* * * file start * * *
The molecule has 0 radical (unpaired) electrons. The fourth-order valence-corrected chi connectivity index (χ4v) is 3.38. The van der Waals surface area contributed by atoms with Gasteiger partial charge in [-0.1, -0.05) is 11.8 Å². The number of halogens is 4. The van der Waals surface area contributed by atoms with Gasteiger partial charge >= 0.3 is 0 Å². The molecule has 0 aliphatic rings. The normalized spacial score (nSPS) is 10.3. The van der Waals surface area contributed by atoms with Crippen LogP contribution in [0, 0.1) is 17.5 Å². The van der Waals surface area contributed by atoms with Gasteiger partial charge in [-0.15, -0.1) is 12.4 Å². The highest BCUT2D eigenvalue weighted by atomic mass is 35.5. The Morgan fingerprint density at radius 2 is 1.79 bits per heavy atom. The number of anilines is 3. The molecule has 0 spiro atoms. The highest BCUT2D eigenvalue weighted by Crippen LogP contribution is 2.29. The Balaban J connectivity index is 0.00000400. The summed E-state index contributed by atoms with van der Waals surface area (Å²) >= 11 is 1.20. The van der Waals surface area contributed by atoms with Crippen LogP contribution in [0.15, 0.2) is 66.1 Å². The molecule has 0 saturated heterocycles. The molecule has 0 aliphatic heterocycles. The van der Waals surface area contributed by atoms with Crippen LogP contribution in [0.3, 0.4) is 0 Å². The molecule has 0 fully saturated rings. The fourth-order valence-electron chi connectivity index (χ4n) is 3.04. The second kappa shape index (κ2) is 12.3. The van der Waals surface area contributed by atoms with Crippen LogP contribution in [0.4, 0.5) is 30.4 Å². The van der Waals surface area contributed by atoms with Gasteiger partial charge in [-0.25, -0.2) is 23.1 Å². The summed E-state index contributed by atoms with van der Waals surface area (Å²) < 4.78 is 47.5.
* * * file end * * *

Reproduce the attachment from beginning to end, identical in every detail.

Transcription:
The molecule has 0 radical (unpaired) electrons. The fourth-order valence-corrected chi connectivity index (χ4v) is 3.38. The van der Waals surface area contributed by atoms with Gasteiger partial charge in [-0.1, -0.05) is 11.8 Å². The number of halogens is 4. The van der Waals surface area contributed by atoms with Gasteiger partial charge >= 0.3 is 0 Å². The molecule has 0 aliphatic rings. The normalized spacial score (nSPS) is 10.3. The van der Waals surface area contributed by atoms with Crippen LogP contribution in [0, 0.1) is 17.5 Å². The van der Waals surface area contributed by atoms with Gasteiger partial charge in [-0.15, -0.1) is 12.4 Å². The highest BCUT2D eigenvalue weighted by atomic mass is 35.5. The Morgan fingerprint density at radius 2 is 1.79 bits per heavy atom. The number of anilines is 3. The molecule has 0 spiro atoms. The highest BCUT2D eigenvalue weighted by Crippen LogP contribution is 2.29. The Balaban J connectivity index is 0.00000400. The summed E-state index contributed by atoms with van der Waals surface area (Å²) >= 11 is 1.20. The van der Waals surface area contributed by atoms with Crippen LogP contribution in [0.15, 0.2) is 66.1 Å². The molecule has 0 saturated heterocycles. The molecule has 0 aliphatic heterocycles. The van der Waals surface area contributed by atoms with Crippen LogP contribution in [0.3, 0.4) is 0 Å². The molecule has 0 fully saturated rings. The fourth-order valence-electron chi connectivity index (χ4n) is 3.04. The second kappa shape index (κ2) is 12.3. The van der Waals surface area contributed by atoms with Crippen LogP contribution in [0.4, 0.5) is 30.4 Å². The van der Waals surface area contributed by atoms with Gasteiger partial charge in [-0.25, -0.2) is 23.1 Å². The summed E-state index contributed by atoms with van der Waals surface area (Å²) < 4.78 is 47.5.